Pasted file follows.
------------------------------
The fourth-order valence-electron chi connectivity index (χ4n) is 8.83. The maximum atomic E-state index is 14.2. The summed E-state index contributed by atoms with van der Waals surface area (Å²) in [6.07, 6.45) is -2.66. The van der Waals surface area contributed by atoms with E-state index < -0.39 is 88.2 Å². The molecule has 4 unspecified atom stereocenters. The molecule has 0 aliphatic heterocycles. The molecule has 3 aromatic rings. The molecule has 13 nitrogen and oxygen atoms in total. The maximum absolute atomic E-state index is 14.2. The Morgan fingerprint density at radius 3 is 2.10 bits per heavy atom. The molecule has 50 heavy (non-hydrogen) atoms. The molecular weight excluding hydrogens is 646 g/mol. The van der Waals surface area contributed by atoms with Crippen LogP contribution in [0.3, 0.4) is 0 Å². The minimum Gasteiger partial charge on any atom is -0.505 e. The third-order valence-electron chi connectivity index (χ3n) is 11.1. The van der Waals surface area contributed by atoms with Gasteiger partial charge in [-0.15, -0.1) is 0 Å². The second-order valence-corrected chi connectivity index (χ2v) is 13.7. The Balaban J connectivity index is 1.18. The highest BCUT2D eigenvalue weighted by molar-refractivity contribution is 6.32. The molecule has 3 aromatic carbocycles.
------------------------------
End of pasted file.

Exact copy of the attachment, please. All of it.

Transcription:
The fourth-order valence-electron chi connectivity index (χ4n) is 8.83. The maximum atomic E-state index is 14.2. The summed E-state index contributed by atoms with van der Waals surface area (Å²) in [6.07, 6.45) is -2.66. The van der Waals surface area contributed by atoms with E-state index < -0.39 is 88.2 Å². The molecule has 4 unspecified atom stereocenters. The molecule has 0 aliphatic heterocycles. The molecule has 3 aromatic rings. The molecule has 13 nitrogen and oxygen atoms in total. The maximum absolute atomic E-state index is 14.2. The Morgan fingerprint density at radius 3 is 2.10 bits per heavy atom. The molecule has 50 heavy (non-hydrogen) atoms. The molecular weight excluding hydrogens is 646 g/mol. The van der Waals surface area contributed by atoms with Crippen LogP contribution in [0.3, 0.4) is 0 Å². The minimum Gasteiger partial charge on any atom is -0.505 e. The third-order valence-electron chi connectivity index (χ3n) is 11.1. The van der Waals surface area contributed by atoms with Gasteiger partial charge in [-0.15, -0.1) is 0 Å². The second-order valence-corrected chi connectivity index (χ2v) is 13.7. The Balaban J connectivity index is 1.18. The highest BCUT2D eigenvalue weighted by molar-refractivity contribution is 6.32. The molecule has 3 aromatic carbocycles.